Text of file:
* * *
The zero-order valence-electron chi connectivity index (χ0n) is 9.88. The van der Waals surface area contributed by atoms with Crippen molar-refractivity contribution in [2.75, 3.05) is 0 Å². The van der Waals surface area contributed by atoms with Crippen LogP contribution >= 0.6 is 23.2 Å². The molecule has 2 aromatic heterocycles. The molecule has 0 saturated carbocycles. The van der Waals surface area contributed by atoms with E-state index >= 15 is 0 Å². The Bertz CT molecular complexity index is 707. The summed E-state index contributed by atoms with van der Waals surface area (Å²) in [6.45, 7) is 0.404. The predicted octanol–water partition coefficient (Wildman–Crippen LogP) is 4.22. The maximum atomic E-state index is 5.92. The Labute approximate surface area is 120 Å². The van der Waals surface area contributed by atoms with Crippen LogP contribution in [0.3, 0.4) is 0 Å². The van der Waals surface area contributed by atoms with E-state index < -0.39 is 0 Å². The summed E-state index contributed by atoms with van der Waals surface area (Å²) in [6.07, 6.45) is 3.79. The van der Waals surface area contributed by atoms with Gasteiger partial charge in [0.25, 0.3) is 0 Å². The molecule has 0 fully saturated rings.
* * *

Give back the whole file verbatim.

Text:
The zero-order valence-electron chi connectivity index (χ0n) is 9.88. The van der Waals surface area contributed by atoms with Crippen molar-refractivity contribution in [2.75, 3.05) is 0 Å². The van der Waals surface area contributed by atoms with Crippen LogP contribution >= 0.6 is 23.2 Å². The molecule has 2 aromatic heterocycles. The molecule has 0 saturated carbocycles. The van der Waals surface area contributed by atoms with E-state index >= 15 is 0 Å². The Bertz CT molecular complexity index is 707. The summed E-state index contributed by atoms with van der Waals surface area (Å²) in [6.45, 7) is 0.404. The predicted octanol–water partition coefficient (Wildman–Crippen LogP) is 4.22. The maximum atomic E-state index is 5.92. The Labute approximate surface area is 120 Å². The van der Waals surface area contributed by atoms with Crippen LogP contribution in [0.3, 0.4) is 0 Å². The van der Waals surface area contributed by atoms with E-state index < -0.39 is 0 Å². The summed E-state index contributed by atoms with van der Waals surface area (Å²) in [6.07, 6.45) is 3.79. The van der Waals surface area contributed by atoms with Gasteiger partial charge in [0.25, 0.3) is 0 Å². The molecule has 0 fully saturated rings.